While particle theories are currently the most favored explanations for dark mater [sic], physicists have still been unable to detect dark matter particles in ways that would confirm or contradict these theories. Some theorists have thus been exploring new theories of gravity that clearly account for and explain the existence of this elusive type of matter. In order to obviate the need for dark matter, however, these theories should be aligned with cosmological observations gathered so far.

The physicists from JPL and Princeton thought about this, but could not come up with alternate gravity theories that were credible.

“We showed that any theory that tries to explain dark matter by changing gravity (rather than by having a new particle) would need to have a very unique form,” Pardo explained. “In fact, this form would be so unique that it would probably lead to some pretty crazy motions of galaxies near us, which we see no evidence for. So the simplest explanation for dark matter is still that it is some particle.”

Ripples in space-time could provide clues to missing components of the universe (Phys.org). Another team from the University of Chicago, with collaborators, is looking for dark phlogiston in gravitational waves, using the LIGO interferometer.

Searching for invisible axion dark matter with a new multiple-cell cavity haloscope (Phys.org). Ingrid Fadelli writes about another candidate particle, the mythical axion. Korean research SungWung Youn gets a little silly trying to use their high-tech cavity detector: “I dubbed this cavity design ‘pizza cavity’ and compared the gap to a pizza saver, which keeps slices intact with its original toppings.”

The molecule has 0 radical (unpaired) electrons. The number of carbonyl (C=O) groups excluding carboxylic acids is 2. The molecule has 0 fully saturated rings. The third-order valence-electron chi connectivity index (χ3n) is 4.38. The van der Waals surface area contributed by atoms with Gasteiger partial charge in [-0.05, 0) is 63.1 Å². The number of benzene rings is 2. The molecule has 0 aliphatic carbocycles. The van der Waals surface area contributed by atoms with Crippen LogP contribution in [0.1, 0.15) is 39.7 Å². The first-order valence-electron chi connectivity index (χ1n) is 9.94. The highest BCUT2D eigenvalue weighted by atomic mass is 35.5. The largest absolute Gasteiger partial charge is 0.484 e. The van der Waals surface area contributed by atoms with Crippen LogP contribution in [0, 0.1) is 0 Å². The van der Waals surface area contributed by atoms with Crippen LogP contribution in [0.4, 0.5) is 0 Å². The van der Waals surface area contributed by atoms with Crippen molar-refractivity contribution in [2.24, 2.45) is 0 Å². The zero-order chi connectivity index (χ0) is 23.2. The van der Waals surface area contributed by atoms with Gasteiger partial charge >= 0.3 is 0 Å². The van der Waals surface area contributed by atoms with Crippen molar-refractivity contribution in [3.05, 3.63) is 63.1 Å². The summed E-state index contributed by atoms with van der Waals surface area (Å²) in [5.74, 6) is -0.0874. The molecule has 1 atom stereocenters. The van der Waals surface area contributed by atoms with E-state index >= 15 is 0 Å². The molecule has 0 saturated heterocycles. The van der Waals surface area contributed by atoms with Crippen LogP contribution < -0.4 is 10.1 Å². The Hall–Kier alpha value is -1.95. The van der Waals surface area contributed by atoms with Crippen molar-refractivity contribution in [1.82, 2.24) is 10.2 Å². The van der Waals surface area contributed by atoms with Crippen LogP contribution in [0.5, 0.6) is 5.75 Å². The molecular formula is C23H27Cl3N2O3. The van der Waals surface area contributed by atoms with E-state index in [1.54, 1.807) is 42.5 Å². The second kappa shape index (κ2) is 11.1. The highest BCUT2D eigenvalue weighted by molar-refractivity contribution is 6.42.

Exploring Primordial Black Holes from the Multiverse with Optical Telescopes (Physical Review Letters). When all else fails, appeal to the multiverse. This attempt hopes to explain one myth by a grander, more implausible myth.

Primordial black holes (PBHs) are a viable candidate for dark matter if the PBH masses are in the currently unconstrained “sublunar” mass range. We revisit the possibility that PBHs were produced by nucleation of false vacuum bubbles during inflation. We show that this scenario can produce a population of PBHs that simultaneously accounts for all dark matter, explains the candidate event in the Subaru Hyper Suprime-Cam (HSC) data, and contains both heavy black holes as observed by LIGO and very heavy seeds of supermassive black holes. We demonstrate with numerical studies that future observations of HSC, as well as other optical surveys, such as LSST, will be able to provide a definitive test for this generic PBH formation mechanism if it is the dominant source of dark matter.

That’s a big if relying on another big if.

Darkmatterites, call back when you have convincing empirical evidence instead of a “scenario” that invokes two grand myths: inflation, which was concocted by Alan Guth to get around the appearance of intelligent design, and the multiverse, where anything that could conceivably happen does happen an infinite number of times. See “Guth Goof” in the Darwin Dictionary.